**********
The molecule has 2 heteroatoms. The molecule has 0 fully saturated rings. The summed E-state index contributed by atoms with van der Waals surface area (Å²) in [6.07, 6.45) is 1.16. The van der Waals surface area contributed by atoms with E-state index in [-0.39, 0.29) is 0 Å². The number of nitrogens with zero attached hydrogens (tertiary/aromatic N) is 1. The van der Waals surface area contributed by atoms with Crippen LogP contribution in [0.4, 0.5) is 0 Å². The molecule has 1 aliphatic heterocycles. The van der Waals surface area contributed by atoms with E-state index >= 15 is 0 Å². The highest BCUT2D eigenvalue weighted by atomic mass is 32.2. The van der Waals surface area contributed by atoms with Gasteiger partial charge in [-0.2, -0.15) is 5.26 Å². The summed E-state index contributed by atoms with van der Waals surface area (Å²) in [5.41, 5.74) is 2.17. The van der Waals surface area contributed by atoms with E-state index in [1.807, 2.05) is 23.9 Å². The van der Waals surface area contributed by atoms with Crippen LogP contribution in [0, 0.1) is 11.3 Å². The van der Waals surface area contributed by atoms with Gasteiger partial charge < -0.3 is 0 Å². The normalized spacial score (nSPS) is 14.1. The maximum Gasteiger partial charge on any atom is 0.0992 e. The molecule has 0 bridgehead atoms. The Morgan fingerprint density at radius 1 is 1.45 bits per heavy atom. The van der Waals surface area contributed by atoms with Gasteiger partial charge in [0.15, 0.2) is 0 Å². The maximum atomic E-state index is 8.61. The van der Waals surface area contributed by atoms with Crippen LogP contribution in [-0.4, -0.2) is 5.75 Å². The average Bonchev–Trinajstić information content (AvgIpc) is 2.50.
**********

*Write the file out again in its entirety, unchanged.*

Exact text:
The molecule has 2 heteroatoms. The molecule has 0 fully saturated rings. The summed E-state index contributed by atoms with van der Waals surface area (Å²) in [6.07, 6.45) is 1.16. The van der Waals surface area contributed by atoms with E-state index in [-0.39, 0.29) is 0 Å². The number of nitrogens with zero attached hydrogens (tertiary/aromatic N) is 1. The van der Waals surface area contributed by atoms with Crippen LogP contribution in [0.4, 0.5) is 0 Å². The molecule has 1 aliphatic heterocycles. The van der Waals surface area contributed by atoms with E-state index >= 15 is 0 Å². The highest BCUT2D eigenvalue weighted by atomic mass is 32.2. The van der Waals surface area contributed by atoms with Gasteiger partial charge in [-0.2, -0.15) is 5.26 Å². The summed E-state index contributed by atoms with van der Waals surface area (Å²) in [5.41, 5.74) is 2.17. The van der Waals surface area contributed by atoms with E-state index in [1.807, 2.05) is 23.9 Å². The van der Waals surface area contributed by atoms with Crippen LogP contribution in [0, 0.1) is 11.3 Å². The van der Waals surface area contributed by atoms with Gasteiger partial charge < -0.3 is 0 Å². The normalized spacial score (nSPS) is 14.1. The maximum Gasteiger partial charge on any atom is 0.0992 e. The molecule has 0 bridgehead atoms. The Morgan fingerprint density at radius 1 is 1.45 bits per heavy atom. The van der Waals surface area contributed by atoms with Gasteiger partial charge in [0.15, 0.2) is 0 Å². The maximum atomic E-state index is 8.61. The van der Waals surface area contributed by atoms with Crippen LogP contribution in [-0.4, -0.2) is 5.75 Å². The average Bonchev–Trinajstić information content (AvgIpc) is 2.50.